A drunk driver at the wheel of a van which killed a 15-year-old was told by her sister today: "You didn't just kill Georgia...You killed the family."
Now, Benjamin Henley has been jailed for seven years and banned from driving for nine-and-a-half-years.
Henley, of Illustrious Close, Chatham had admitted causing Georgia Mann's death by dangerous driving and causing serious injury to two others on October 24, 2018.
His sentence was delayed after the driver of an Audi in which Georgia had been travelling was tried for causing her death by careless driving when his car ran out of fuel on on a slip-road on the Sheppey-bound carriageway at Bobbing, near Sittingbourne.
A jury at Maidstone Crown Court subsequently acquitted Audi driver Andre Trenton, of Malvern Road, Gillingham.
Today, at the same court, Henley heard from Georgia's sister, Samantha Law who told him: "Our Gem was taken from us by the reckless unnecessary actions of two individuals.
"Our family has suffered at the hands of two irresponsible individuals who caused the death of our beautiful Georgia, a young girl who had a bright future ahead."
She said the teenager was a "bubbly caring girl; she would do anything for anyone, would stand up for what she thought was right."
She told how the family has been approached by a number of people grateful that as an organ donor, Georgia had helped a several people - including a 10-year-old boy.
Prosecutor Peter Forbes revealed how Georgia had been travelling in the car of Mr Trenton who had been dating Sinead Hayes, whose sister had been best friends with Ms Mann. Both were also passengers in the car.
The car ran out of fuel and Trenton then went to a nearby garage to get fuel - after leaving Ms Mann and Ms Hayes sitting in the stricken vehicle.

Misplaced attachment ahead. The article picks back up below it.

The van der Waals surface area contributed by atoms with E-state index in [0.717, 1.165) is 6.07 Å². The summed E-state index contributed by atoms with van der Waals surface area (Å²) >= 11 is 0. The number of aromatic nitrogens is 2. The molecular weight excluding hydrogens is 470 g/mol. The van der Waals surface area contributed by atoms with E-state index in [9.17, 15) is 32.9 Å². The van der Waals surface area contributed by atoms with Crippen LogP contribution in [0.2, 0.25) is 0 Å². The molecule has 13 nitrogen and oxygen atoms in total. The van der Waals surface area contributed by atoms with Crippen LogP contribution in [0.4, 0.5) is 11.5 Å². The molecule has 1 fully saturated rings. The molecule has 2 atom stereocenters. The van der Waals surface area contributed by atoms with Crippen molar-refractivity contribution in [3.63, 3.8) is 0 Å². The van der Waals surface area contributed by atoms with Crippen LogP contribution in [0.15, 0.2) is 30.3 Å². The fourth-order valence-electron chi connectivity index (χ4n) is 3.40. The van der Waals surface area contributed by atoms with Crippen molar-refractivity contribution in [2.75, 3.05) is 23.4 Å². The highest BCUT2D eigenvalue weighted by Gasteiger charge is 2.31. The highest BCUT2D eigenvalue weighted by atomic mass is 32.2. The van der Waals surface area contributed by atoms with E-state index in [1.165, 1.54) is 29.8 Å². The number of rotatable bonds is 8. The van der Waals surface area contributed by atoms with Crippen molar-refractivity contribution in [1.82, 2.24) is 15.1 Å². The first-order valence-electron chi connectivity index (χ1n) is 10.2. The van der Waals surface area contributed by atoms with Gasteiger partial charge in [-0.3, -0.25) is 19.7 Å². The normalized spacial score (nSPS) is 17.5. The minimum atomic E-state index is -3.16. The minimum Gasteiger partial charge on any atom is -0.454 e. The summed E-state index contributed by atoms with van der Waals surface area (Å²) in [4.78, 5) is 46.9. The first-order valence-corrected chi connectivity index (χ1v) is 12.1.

After returning and as he was pouring the petrol into the car, Henley's VW Caddy came around the corner then ploughed into the Audi - knocking Mr Trenton into the air.
Mr Trenton then landed in the middle of the busy A249 dual carriageway.
Mr Forbes revealed how police in a passing car saw the aftermath and Mr Trenton lying in the path of an oncoming HGV and the officer ran across both lanes to reach him.
"He moved Mr Trenton's head out of the way and then found Ms Hayes and Georgia lying unconscious in the Audi."
Georgia was flown to Kings College Hospital in London but died from multiple injuries 36 hours later, on October 26 at 11.17 am.
At the scene, Henley became "massively belligerent" and objected to being handcuffed, asking officers: "Why are you arresting me and not them? They pulled out in front of me."
The prosecutor said Henley was slurring his words saying: "I just drove into them ****" and was denying he had done anything wrong.
"He told the officer: 'I hit some **** up the ****. You don't know **** do you?" the prosecutor revealed. "When he was later breathalised tests revealed he was more than two-and-a-half times over the drink-drive limit."
Henley's sister Eleanor Bullimore told the judge: "He isn't a bad person" as she pleaded for mercy for his "unforgivable actions."
Trevor Wright, defending, said no-one listening to details of the incident and the impact it has had on the family couldn't help but be moved.
"The incident happened three years ago but it might have been three days ago, three hours ago, three minutes ago for (Georgia's) family."
He added that Henley felt deep remorse over his actions and understands the family's feelings of a "deep sense of bitterness, anger and a sense of betrayal."
Judge Charles Gratwicke in jailing him told Henley his behaviour after the death crash was "disgraceful."
And he rejected his claim to have drunk only two or three pints before the crash.